A heat pump is a low-temperature heating device. It uses the heat energy naturally stored in the ground, air and water. The principle of operation of such a pump is based on the physical transformations that occur in the device, i.e. evaporation, condensation and expansion. Inside the heat pump there is an ecological working medium, which undergoes transformations from liquid to gaseous and vice versa. This results in a flow of heat energy from the lower to the upper source.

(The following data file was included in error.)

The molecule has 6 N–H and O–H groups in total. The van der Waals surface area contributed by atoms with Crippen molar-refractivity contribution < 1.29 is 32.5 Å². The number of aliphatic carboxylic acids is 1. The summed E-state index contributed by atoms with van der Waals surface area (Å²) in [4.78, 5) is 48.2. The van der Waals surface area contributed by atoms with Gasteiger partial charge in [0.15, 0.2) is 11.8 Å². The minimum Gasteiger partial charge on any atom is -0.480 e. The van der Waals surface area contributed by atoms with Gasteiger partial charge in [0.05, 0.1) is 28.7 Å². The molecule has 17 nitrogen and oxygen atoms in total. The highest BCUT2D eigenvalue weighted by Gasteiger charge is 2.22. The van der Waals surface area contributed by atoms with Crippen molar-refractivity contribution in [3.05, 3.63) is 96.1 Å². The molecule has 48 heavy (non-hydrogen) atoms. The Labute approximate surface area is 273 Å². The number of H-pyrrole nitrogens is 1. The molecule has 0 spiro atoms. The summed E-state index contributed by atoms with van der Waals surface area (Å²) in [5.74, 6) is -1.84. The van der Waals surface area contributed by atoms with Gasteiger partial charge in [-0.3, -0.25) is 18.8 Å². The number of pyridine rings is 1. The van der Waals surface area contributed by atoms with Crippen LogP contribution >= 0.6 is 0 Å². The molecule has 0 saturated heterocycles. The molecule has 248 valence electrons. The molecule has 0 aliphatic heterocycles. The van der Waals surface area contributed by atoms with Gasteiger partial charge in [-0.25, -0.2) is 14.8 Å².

In the so-called evaporator, the working medium evaporates, thus absorbing thermal energy from the lower source. Low-pressure steam is then sucked into the compressor, where its temperature rises. Another element of the circuit is the condenser. The compressed refrigerant transfers the heat energy to the upper source, which causes its condensation. On the way to the evaporator, the refrigerant encounters a compressed valve, which in turn rationes the amount of refrigerant entering the evaporator, which lowers its pressure and temperature. Thanks to this, the refrigerant circulates in the thermodynamic circuit and ensures the cyclicality of the pump’s operation.